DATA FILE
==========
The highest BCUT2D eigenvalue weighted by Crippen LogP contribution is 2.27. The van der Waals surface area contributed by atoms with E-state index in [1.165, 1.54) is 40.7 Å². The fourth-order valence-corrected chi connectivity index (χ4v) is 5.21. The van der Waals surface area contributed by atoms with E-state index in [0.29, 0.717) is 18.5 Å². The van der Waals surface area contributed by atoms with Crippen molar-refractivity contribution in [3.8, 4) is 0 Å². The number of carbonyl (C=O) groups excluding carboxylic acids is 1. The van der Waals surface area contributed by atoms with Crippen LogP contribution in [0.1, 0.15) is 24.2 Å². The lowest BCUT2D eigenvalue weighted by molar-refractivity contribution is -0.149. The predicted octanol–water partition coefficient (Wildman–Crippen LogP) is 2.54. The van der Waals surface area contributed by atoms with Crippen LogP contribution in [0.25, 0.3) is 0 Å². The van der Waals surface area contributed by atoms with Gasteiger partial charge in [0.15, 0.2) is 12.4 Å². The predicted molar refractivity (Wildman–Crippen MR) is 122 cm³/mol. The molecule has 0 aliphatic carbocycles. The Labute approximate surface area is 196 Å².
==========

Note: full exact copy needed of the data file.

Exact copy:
The highest BCUT2D eigenvalue weighted by Crippen LogP contribution is 2.27. The van der Waals surface area contributed by atoms with E-state index in [1.165, 1.54) is 40.7 Å². The fourth-order valence-corrected chi connectivity index (χ4v) is 5.21. The van der Waals surface area contributed by atoms with E-state index in [0.29, 0.717) is 18.5 Å². The van der Waals surface area contributed by atoms with Crippen molar-refractivity contribution in [3.8, 4) is 0 Å². The number of carbonyl (C=O) groups excluding carboxylic acids is 1. The van der Waals surface area contributed by atoms with Crippen LogP contribution in [0.1, 0.15) is 24.2 Å². The lowest BCUT2D eigenvalue weighted by molar-refractivity contribution is -0.149. The predicted octanol–water partition coefficient (Wildman–Crippen LogP) is 2.54. The van der Waals surface area contributed by atoms with Crippen LogP contribution in [0.25, 0.3) is 0 Å². The van der Waals surface area contributed by atoms with Gasteiger partial charge in [0.15, 0.2) is 12.4 Å². The predicted molar refractivity (Wildman–Crippen MR) is 122 cm³/mol. The molecule has 0 aliphatic carbocycles. The Labute approximate surface area is 196 Å².